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An illustration of a K-pop act. Sam Nakahira for Vox

The surprisingly political history of K-pop

The influence of the “wave” of Korean music and film on global culture was no accident.

Part of The Gatekeepers Issue of The Highlight, our home for ambitious stories that explain our world.


By almost any measurement, the K-pop band BTS is the most popular band in the world. They’ve broken records for sales and audience engagement, topped global and American charts, and spawned a massive fanbase.
In 2020, the music video for their English-language single “Dynamite” became the first K-pop song in history to debut at #1 on the Billboard Hot 100. 
But BTS isn’t alone. K-pop, or Korean music that blends pop, hip-hop, and dance to create enormously infectious entertainment, is exploding. Over the last decade, numerous K-pop bands, or idol groups, have gained massive popularity around the world.
In 2019, the Blackpink became the first all-girl K-pop group to headline Coachella.
The boy band NCT is launching a US-based reality show to choose the newest members of their group.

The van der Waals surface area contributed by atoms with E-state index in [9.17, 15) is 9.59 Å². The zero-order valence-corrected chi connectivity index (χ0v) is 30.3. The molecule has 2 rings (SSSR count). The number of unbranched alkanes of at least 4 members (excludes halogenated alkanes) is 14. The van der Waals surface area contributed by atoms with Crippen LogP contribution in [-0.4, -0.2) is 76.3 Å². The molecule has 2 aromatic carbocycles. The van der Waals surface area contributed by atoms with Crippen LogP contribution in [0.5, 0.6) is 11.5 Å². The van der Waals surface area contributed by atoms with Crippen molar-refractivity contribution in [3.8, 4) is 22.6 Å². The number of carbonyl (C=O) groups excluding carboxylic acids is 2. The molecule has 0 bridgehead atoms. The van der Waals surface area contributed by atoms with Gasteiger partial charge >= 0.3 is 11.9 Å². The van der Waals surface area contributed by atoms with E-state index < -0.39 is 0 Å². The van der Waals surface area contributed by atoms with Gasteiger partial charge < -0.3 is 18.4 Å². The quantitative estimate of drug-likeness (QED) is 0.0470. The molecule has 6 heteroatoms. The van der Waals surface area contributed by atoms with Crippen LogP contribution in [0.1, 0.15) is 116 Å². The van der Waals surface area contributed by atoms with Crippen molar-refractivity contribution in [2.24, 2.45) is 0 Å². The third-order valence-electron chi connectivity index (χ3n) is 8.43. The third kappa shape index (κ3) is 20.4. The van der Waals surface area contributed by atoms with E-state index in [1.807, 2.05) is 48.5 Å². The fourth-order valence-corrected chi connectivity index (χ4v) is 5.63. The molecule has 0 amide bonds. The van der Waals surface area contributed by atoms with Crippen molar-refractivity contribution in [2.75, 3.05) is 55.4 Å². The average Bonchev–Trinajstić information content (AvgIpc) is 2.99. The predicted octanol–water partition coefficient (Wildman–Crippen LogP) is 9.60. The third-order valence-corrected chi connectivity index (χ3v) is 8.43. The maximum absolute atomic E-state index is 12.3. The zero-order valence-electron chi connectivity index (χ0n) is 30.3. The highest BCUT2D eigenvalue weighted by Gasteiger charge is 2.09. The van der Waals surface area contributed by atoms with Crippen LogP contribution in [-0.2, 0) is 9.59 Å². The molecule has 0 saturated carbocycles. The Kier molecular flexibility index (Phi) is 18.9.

K-pop’s catchy sound and sharp choreography are increasingly everywhere, and its distinctive production values have deeply influenced the global pop landscape.
K-pop is part of Hallyu (“Korean wave”), the term for the ongoing exporting and globalization of Korean entertainment and culture that began in the late 1990s. It has led to the global popularity of  everything from idol groups to Korean skincare to video games.
Hallyu didn’t arise from nowhere. It began as a deliberate strategy orchestrated by the Korean government in response to a changing global economy — and its rise can be directly tied to Korea’s economic, geopolitical, and cultural role in the 20th century.
After Japan’s occupation of Korea ended in 1945, the Korean War again brought outsiders to the nation, as  US military troops were stationed throughout South Korea.
The origins of K-pop are often attributed to this time, when Korean bands would perform Western-influenced pop music for American soldiers.